Text size

Environmental watchdog groups and activists have expressed concern over the increasing contact between humans and ibex in the Negev desert.

The ibex, a species of wild goat that indigenous to the Negev, is suffering from a serious shortage of food and water. The problem is so acute that it has forced bands of ibex to migrate toward the area near Midreshet Sde Boker, the agricultural college that is also home to the gravesite of former prime minister David Ben-Gurion and his wife, Paula.

The increased range of the ibex has placed them at greater risk due to the danger of eating food that is unsuitable for their consumption. In addition, the animals are also liable to be targeted by dogs.

The dire state of ibex in Israel is detailed in a comprehensive report being compiled by the Israel Nature and Parks Authority. According to the authority, the ibex population in the Eilat region fell from 172 at the start of the last decade to just 59 in the fall of 2009.

Environmentalists attribute the reduction to a decrease in rainfall, which in turn leads to a shortage of food. "The lack of food exacerbates the problem between the ibex and the hikers who offer them food," according to the report.

Authority officials who are conducting a census of ibex in the area near Sde Boker are discovering what local residents have known for quite some time: the animals are frequenting residential areas. Of the 141 ibex seen last year, 59 percent of them were spotted on the grounds of the college, which is recognized as a national park.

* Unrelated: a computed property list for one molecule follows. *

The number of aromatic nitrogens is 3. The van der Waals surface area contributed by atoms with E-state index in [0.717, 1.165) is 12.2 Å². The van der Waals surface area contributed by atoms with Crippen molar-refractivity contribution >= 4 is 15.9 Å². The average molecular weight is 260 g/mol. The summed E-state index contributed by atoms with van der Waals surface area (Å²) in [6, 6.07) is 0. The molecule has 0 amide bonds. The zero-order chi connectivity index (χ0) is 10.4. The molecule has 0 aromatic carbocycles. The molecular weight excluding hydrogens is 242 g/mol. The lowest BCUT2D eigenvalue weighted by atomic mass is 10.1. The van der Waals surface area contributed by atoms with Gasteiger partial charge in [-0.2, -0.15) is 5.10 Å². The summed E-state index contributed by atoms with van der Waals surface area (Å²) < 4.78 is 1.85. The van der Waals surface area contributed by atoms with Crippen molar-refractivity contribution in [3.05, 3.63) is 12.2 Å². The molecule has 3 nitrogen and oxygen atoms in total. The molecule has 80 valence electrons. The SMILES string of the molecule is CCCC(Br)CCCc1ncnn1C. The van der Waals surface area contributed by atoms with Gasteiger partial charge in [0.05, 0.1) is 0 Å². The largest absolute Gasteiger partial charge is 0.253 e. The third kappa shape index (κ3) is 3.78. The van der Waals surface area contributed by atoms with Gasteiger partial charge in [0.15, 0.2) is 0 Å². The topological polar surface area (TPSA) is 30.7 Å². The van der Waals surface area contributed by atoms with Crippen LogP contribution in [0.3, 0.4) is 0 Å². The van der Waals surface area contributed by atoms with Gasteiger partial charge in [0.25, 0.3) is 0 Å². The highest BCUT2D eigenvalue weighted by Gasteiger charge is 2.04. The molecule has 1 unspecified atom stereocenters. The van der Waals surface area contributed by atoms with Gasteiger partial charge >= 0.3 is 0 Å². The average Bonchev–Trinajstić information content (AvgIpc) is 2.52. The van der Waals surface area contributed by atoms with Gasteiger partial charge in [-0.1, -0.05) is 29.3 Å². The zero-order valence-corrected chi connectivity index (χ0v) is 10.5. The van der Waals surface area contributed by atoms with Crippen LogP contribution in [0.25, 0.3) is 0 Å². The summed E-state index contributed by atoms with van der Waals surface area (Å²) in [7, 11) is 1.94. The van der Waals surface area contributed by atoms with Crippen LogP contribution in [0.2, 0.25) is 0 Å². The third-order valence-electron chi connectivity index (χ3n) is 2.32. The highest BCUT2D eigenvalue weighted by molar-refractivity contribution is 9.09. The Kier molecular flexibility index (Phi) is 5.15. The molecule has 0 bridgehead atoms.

The reproduction rates have also seen a sharp decline due to the ibex migration. According to Amiram Cohen of the parks authority, the animals prefer to mate with young goats that are only found on the grounds of the Sde Boker campus.

"The ibex enter the gardens of the people who live in the campus and they eat the plantlife there," said Shai Tahnai of the Society for the Protection of Nature in Israel. "In addition, there is the problem of stray dogs roaming in the area freely and attacking the ibex. There have already been instances in which the ibex died as a result of an attack by dogs."

Ofra Tza'adi, a resident of Sde Boker, said that most of the residents welcome the ibex, yet they should grow plants that the animals are deterred from consuming so as to prevent them from trespassing onto their gardens.

"There is also a fence in the area that causes bodily harm to the ibex," Tza'adi said. "This is an issue that needs to be dealt with."

"From our viewpoint, the ibex need to take advantage of what nature has to offer and not rely on food provided by humans," Cohen said. "At times they eat things that harm them, like plastic and paper. They particularly like to eat weeds that grow in some of the gardens. This year, the situation improved because there was more rainfall and there is still water and food in the desert."